Cities Most at Risk for Zika With Warmer-Than-Average Summer Forecasted
Forecasts for a warmer-than-average summer have scientists concerned about how far the mosquitos that carry Zika virus could spread in the U.S. A new report from the National Center for Atmospheric Research evaluates the risk to 50 U.S. cities from the Aedes aegypti mosquito, which carries Zika.
The mosquito flourishes in warm, wet conditions, which more cities than usual may experience this summer due to rising global temperatures. Miami, Orlando, Savannah and Charleston are the highest-risk cities, while New York, Philadelphia and Washington DC are at moderate risk.
Climate change is increasingly creating new uncertainties about the possible spread of mosquito-borne diseases such as the Zika virus, though the Centers for Disease Control and Prevention says a Zika outbreak in the U.S. is highly unlikely.
YOU MIGHT ALSO LIKE
By Jake Johnson
Amid reports that oil industry-friendly former Energy Secretary Ernest Moniz remains under consideration to return to his old post in the incoming Biden administration, a diverse coalition of environmental groups is mobilizing for an "all-out push" to keep Moniz away from the White House and demand a cabinet willing to boldly confront the corporations responsible for the climate emergency.
EcoWatch Daily Newsletter
Anger, anxiety, overwhelm … climate change can evoke intense feelings.
"It's easy to feel dwarfed in the context of such a global systemic issue," says psychologist Renée Lertzman.
She says that when people experience these feelings, they often shut down and push information away. So to encourage climate action, she advises not bombarding people with frightening facts.
"When we lead with information, we are actually unwittingly walking right into a situation that is set up to undermine our efforts," she says.
She says if you want to engage people on the topic, take a compassionate approach. Ask people what they know and want to learn. Then have a conversation.
This conversational approach may seem at odds with the urgency of the issue, but Lertzman says it can get results faster.
"When we take a compassion-based approach, we are actively disarming defenses so that people are actually more willing and able to respond and engage quicker," she says. "And we don't have time right now to mess around, and so I do actually come to this topic with a sense of urgency… We do not have time to not take this approach."
Reporting credit: ChavoBart Digital Media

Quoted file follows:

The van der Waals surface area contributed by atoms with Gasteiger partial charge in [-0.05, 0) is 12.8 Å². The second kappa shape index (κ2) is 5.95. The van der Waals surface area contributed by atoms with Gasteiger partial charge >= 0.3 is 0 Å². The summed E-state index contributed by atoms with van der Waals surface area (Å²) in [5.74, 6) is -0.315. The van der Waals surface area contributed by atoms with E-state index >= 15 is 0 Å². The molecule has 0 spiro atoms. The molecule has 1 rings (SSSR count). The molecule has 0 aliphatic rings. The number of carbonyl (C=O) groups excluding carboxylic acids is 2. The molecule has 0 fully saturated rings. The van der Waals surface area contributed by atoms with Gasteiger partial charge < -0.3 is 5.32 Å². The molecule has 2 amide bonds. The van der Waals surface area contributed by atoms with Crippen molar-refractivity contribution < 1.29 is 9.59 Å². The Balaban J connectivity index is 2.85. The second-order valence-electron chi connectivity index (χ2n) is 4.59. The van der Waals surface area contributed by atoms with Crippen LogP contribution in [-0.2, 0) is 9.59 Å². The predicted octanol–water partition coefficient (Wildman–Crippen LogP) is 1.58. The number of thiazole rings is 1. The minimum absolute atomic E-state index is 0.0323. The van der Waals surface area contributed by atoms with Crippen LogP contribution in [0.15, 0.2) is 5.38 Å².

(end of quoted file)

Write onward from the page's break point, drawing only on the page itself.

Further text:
Reposted with permission from Yale Climate Connections.
- Your Guide to Talking With Kids of All Ages About Climate Change ... ›
- 7 of the Best Ted Talks About Climate Change - EcoWatch ›
- Katharine Hayhoe Reveals Surprising Ways to Talk About Climate ... ›
An extremely rare North Atlantic right whale calf was found dead off the North Carolina coast on Friday.
<div class="rm-shortcode" data-rm-shortcode-id="24c36ab7f041f96875677ba1e9dc1944"><div class="fb-post" data-href="https://www.facebook.com/CapeLookoutNPS/posts/3608024915884969"></div></div>
- 411 North Atlantic Right Whales Remain: This Solution Could Help ... ›
- Sixth North Atlantic Right Whale Found Dead Prompts Concern ... ›
- First North Atlantic Right Whale Calf of the Season Spotted off ... ›
By Andrea Germanos
A new report released Tuesday details the "shocking" state of global land equality, saying the problem is worse than thought, rising, and "cannot be ignored."
- We Need a Green New Deal for Farmland - EcoWatch ›
- The Netherlands Can Feed the World. Here's Why It Shouldn't ... ›
- The Key to Saving Family Farms Is in the Soil - EcoWatch ›
- Urban Farming Booms During Coronavirus Lockdowns - EcoWatch ›
In yet another attack on the environment before leaving office, the Trump administration is seeking to transfer ownership of San Carlos Apache holy ground in Oak Flat, Arizona, to a copper mining company.
- Mining Giant BHP Pauses Plans to Blast 40 Aboriginal Heritage Sites ›
- Mining Company CEO Forced to Resign After Blasting of 46,000 ... ›
- Rio Tinto Blasted Away an Ancient Aboriginal Site. Here's Why That ... ›